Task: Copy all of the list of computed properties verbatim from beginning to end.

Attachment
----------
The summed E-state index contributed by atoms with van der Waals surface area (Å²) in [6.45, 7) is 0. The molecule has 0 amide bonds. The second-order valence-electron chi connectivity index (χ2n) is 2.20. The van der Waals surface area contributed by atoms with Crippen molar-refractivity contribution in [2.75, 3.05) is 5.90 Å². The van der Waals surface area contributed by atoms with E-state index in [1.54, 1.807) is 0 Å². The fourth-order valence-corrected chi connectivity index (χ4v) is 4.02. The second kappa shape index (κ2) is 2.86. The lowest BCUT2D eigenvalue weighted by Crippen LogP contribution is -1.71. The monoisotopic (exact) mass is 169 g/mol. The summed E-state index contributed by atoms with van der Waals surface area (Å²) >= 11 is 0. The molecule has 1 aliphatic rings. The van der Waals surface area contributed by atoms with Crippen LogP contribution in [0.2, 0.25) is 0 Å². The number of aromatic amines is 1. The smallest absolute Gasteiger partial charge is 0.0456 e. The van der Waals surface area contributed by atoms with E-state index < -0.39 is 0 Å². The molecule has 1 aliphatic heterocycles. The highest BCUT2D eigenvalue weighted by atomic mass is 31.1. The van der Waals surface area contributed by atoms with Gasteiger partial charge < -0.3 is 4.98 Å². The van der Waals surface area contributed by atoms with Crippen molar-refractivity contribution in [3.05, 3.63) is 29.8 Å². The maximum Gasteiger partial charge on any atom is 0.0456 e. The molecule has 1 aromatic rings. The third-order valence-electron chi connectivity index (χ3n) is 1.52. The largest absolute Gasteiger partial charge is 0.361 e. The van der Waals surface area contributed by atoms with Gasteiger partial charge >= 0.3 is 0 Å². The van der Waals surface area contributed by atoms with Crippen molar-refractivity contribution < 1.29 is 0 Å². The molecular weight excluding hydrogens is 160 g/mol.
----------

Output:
The summed E-state index contributed by atoms with van der Waals surface area (Å²) in [6.45, 7) is 0. The molecule has 0 amide bonds. The second-order valence-electron chi connectivity index (χ2n) is 2.20. The van der Waals surface area contributed by atoms with Crippen molar-refractivity contribution in [2.75, 3.05) is 5.90 Å². The van der Waals surface area contributed by atoms with E-state index in [1.54, 1.807) is 0 Å². The fourth-order valence-corrected chi connectivity index (χ4v) is 4.02. The second kappa shape index (κ2) is 2.86. The lowest BCUT2D eigenvalue weighted by Crippen LogP contribution is -1.71. The monoisotopic (exact) mass is 169 g/mol. The summed E-state index contributed by atoms with van der Waals surface area (Å²) >= 11 is 0. The molecule has 1 aliphatic rings. The van der Waals surface area contributed by atoms with Crippen LogP contribution in [0.2, 0.25) is 0 Å². The number of aromatic amines is 1. The smallest absolute Gasteiger partial charge is 0.0456 e. The van der Waals surface area contributed by atoms with E-state index < -0.39 is 0 Å². The molecule has 1 aliphatic heterocycles. The highest BCUT2D eigenvalue weighted by atomic mass is 31.1. The van der Waals surface area contributed by atoms with Gasteiger partial charge < -0.3 is 4.98 Å². The van der Waals surface area contributed by atoms with Crippen molar-refractivity contribution in [3.05, 3.63) is 29.8 Å². The maximum Gasteiger partial charge on any atom is 0.0456 e. The molecule has 1 aromatic rings. The third-order valence-electron chi connectivity index (χ3n) is 1.52. The largest absolute Gasteiger partial charge is 0.361 e. The van der Waals surface area contributed by atoms with Gasteiger partial charge >= 0.3 is 0 Å². The van der Waals surface area contributed by atoms with Crippen molar-refractivity contribution < 1.29 is 0 Å². The molecular weight excluding hydrogens is 160 g/mol.